Civil Rights Activist Yuri Kochiyama Passes Away at 93

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On June 2, civil rights activist Yuri Kochiyama passed away in Berkeley, California at the age of 93.

Born in 1921 as Mary Yuriko Nakahara, Yuri Kochiyama was a Japanese American activist and civil rights leader. Kochiyama spent her early life in San Pedro, California until World War II, when she and her family were relocated to a Japanese internment camp in Jerome, Arkansas.

It is here that she met her future husband, Bill Kochiyama, a Nisei soldier in the 442nd Regimental Combat Team. After World War II, the couple married and moved to Harlem in New York City where they became active in the Civil Rights movement.

Through her organizing work, she became friends with civil rights activist Malcom X, and was with him during his final moments. Kochiyama went on to organize in other social movements, including the push for Puerto Rican independence, rallies against the Vietnam War, and efforts to grant reparations to Japanese Americans through the Civil Liberties Act of 1988.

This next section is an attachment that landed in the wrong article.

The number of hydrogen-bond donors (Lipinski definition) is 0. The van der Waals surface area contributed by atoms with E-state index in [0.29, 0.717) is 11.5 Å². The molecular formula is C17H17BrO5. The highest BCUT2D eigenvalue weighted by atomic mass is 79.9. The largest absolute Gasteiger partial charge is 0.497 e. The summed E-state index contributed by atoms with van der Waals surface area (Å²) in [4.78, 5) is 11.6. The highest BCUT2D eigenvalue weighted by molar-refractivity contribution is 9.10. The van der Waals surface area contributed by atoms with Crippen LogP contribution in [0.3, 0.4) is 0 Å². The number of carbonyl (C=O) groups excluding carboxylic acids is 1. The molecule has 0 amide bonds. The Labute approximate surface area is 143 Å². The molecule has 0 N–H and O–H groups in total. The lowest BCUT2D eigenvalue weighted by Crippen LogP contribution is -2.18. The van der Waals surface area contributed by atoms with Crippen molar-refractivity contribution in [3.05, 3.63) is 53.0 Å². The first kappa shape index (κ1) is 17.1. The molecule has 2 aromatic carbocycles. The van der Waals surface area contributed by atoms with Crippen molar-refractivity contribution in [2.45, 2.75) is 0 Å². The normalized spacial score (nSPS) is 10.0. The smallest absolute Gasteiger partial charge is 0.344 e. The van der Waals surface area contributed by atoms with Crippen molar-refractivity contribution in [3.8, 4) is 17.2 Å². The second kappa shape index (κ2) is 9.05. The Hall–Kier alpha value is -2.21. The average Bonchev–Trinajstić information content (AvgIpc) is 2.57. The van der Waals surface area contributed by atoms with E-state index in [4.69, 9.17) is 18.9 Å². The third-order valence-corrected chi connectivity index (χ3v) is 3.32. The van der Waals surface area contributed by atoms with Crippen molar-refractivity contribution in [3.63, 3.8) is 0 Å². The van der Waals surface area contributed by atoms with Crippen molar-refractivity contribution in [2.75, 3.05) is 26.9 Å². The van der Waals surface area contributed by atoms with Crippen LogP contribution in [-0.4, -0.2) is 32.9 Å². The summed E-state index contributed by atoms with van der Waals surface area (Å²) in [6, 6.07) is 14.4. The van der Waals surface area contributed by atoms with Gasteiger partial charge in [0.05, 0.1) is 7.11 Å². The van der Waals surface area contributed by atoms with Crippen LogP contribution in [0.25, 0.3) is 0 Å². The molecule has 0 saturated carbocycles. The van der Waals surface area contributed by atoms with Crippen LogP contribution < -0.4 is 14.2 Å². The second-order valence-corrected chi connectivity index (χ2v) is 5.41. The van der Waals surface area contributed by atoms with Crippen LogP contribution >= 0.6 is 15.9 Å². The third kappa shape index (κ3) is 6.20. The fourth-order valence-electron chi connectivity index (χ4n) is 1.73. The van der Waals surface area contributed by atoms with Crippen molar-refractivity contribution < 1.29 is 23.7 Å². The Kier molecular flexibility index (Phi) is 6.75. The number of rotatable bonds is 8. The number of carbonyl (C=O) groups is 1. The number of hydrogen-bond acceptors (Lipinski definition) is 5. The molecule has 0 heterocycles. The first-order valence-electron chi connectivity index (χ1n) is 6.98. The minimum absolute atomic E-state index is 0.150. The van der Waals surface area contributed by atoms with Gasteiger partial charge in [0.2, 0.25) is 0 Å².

Congresswoman Judy Chu (CA-27), chair of the Congressional Asian Pacific American Caucus (CAPAC), said in a statement: “Yesterday, the world lost an American icon with the passing of Yuri Kochiyama. A tireless civil rights activist and fierce coalition builder, Yuri was at the heart of numerous movements, including efforts to provide redress for the internment of Japanese Americans during World War II. With her deep commitment to creating a more just society, she mentored and empowered generations of Asian American and Pacific Islander leaders. While she is no longer with us, her life and legacy will continue to inspire Americans for generations to come.”